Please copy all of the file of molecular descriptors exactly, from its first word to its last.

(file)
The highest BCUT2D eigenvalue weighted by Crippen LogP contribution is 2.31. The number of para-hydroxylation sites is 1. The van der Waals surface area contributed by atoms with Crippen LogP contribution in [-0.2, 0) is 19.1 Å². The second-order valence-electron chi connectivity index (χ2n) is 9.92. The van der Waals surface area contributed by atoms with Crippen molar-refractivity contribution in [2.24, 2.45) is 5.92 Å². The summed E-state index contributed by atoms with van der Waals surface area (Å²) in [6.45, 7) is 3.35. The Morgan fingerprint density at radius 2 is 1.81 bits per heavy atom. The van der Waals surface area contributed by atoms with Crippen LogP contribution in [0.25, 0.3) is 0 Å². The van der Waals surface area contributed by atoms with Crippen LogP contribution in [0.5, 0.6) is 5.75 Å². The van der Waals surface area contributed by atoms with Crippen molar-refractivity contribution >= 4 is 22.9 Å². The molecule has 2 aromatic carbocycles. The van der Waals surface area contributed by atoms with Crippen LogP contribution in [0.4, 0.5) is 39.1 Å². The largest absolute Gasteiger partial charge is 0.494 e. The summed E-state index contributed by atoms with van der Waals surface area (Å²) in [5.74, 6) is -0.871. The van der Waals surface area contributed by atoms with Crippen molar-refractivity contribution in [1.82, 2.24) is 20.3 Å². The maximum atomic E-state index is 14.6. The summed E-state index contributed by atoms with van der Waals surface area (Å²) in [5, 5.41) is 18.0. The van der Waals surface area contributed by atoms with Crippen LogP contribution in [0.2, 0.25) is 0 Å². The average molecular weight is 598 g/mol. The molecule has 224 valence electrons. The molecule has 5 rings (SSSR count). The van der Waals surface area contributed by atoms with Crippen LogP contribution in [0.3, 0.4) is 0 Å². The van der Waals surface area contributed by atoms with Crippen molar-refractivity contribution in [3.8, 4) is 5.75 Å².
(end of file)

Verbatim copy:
The highest BCUT2D eigenvalue weighted by Crippen LogP contribution is 2.31. The number of para-hydroxylation sites is 1. The van der Waals surface area contributed by atoms with Crippen LogP contribution in [-0.2, 0) is 19.1 Å². The second-order valence-electron chi connectivity index (χ2n) is 9.92. The van der Waals surface area contributed by atoms with Crippen molar-refractivity contribution in [2.24, 2.45) is 5.92 Å². The summed E-state index contributed by atoms with van der Waals surface area (Å²) in [6.45, 7) is 3.35. The Morgan fingerprint density at radius 2 is 1.81 bits per heavy atom. The van der Waals surface area contributed by atoms with Crippen LogP contribution in [0.25, 0.3) is 0 Å². The van der Waals surface area contributed by atoms with Crippen LogP contribution in [0.5, 0.6) is 5.75 Å². The van der Waals surface area contributed by atoms with Crippen molar-refractivity contribution >= 4 is 22.9 Å². The molecule has 2 aromatic carbocycles. The van der Waals surface area contributed by atoms with Crippen LogP contribution in [0.4, 0.5) is 39.1 Å². The largest absolute Gasteiger partial charge is 0.494 e. The summed E-state index contributed by atoms with van der Waals surface area (Å²) in [5.74, 6) is -0.871. The van der Waals surface area contributed by atoms with Crippen molar-refractivity contribution in [1.82, 2.24) is 20.3 Å². The maximum atomic E-state index is 14.6. The summed E-state index contributed by atoms with van der Waals surface area (Å²) in [5, 5.41) is 18.0. The van der Waals surface area contributed by atoms with Crippen LogP contribution in [0.2, 0.25) is 0 Å². The average molecular weight is 598 g/mol. The molecule has 224 valence electrons. The molecule has 5 rings (SSSR count). The van der Waals surface area contributed by atoms with Crippen LogP contribution in [0.3, 0.4) is 0 Å². The van der Waals surface area contributed by atoms with Crippen molar-refractivity contribution in [3.8, 4) is 5.75 Å².